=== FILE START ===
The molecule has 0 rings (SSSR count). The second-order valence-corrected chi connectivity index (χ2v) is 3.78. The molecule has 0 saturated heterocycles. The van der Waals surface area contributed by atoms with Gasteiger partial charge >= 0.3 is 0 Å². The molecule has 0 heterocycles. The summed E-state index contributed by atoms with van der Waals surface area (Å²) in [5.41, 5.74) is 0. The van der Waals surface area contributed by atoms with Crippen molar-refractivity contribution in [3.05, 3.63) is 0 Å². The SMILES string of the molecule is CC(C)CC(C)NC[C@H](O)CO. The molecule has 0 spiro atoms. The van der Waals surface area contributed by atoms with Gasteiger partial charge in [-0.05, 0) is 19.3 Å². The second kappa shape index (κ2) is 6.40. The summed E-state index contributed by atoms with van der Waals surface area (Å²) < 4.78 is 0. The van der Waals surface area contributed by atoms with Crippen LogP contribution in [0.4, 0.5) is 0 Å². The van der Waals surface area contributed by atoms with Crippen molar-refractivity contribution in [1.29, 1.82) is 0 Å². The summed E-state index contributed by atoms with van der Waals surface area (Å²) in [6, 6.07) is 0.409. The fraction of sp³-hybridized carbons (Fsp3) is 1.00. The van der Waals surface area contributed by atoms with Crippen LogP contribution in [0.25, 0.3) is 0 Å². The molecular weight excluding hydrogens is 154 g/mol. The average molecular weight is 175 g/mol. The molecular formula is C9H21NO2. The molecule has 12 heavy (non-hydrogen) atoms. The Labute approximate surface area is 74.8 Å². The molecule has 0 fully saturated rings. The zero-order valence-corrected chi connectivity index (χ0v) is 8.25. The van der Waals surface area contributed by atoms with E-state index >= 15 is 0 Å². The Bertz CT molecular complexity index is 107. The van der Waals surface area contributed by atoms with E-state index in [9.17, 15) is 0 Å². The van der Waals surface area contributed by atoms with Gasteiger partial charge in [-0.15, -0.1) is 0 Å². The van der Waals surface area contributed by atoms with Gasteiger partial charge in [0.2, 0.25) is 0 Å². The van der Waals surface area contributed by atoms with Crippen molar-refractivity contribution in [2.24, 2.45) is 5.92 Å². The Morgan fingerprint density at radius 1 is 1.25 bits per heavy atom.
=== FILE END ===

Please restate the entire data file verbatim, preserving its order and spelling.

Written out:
The molecule has 0 rings (SSSR count). The second-order valence-corrected chi connectivity index (χ2v) is 3.78. The molecule has 0 saturated heterocycles. The van der Waals surface area contributed by atoms with Gasteiger partial charge >= 0.3 is 0 Å². The molecule has 0 heterocycles. The summed E-state index contributed by atoms with van der Waals surface area (Å²) in [5.41, 5.74) is 0. The van der Waals surface area contributed by atoms with Crippen molar-refractivity contribution in [3.05, 3.63) is 0 Å². The SMILES string of the molecule is CC(C)CC(C)NC[C@H](O)CO. The molecule has 0 spiro atoms. The van der Waals surface area contributed by atoms with Gasteiger partial charge in [-0.05, 0) is 19.3 Å². The second kappa shape index (κ2) is 6.40. The summed E-state index contributed by atoms with van der Waals surface area (Å²) < 4.78 is 0. The van der Waals surface area contributed by atoms with Crippen LogP contribution in [0.4, 0.5) is 0 Å². The van der Waals surface area contributed by atoms with Crippen molar-refractivity contribution in [1.29, 1.82) is 0 Å². The summed E-state index contributed by atoms with van der Waals surface area (Å²) in [6, 6.07) is 0.409. The fraction of sp³-hybridized carbons (Fsp3) is 1.00. The van der Waals surface area contributed by atoms with Crippen LogP contribution in [0.25, 0.3) is 0 Å². The molecular weight excluding hydrogens is 154 g/mol. The average molecular weight is 175 g/mol. The molecular formula is C9H21NO2. The molecule has 12 heavy (non-hydrogen) atoms. The Labute approximate surface area is 74.8 Å². The molecule has 0 fully saturated rings. The zero-order valence-corrected chi connectivity index (χ0v) is 8.25. The van der Waals surface area contributed by atoms with E-state index >= 15 is 0 Å². The Bertz CT molecular complexity index is 107. The van der Waals surface area contributed by atoms with E-state index in [9.17, 15) is 0 Å². The van der Waals surface area contributed by atoms with Gasteiger partial charge in [-0.15, -0.1) is 0 Å². The van der Waals surface area contributed by atoms with Gasteiger partial charge in [0.2, 0.25) is 0 Å². The van der Waals surface area contributed by atoms with Crippen molar-refractivity contribution in [2.24, 2.45) is 5.92 Å². The Morgan fingerprint density at radius 1 is 1.25 bits per heavy atom.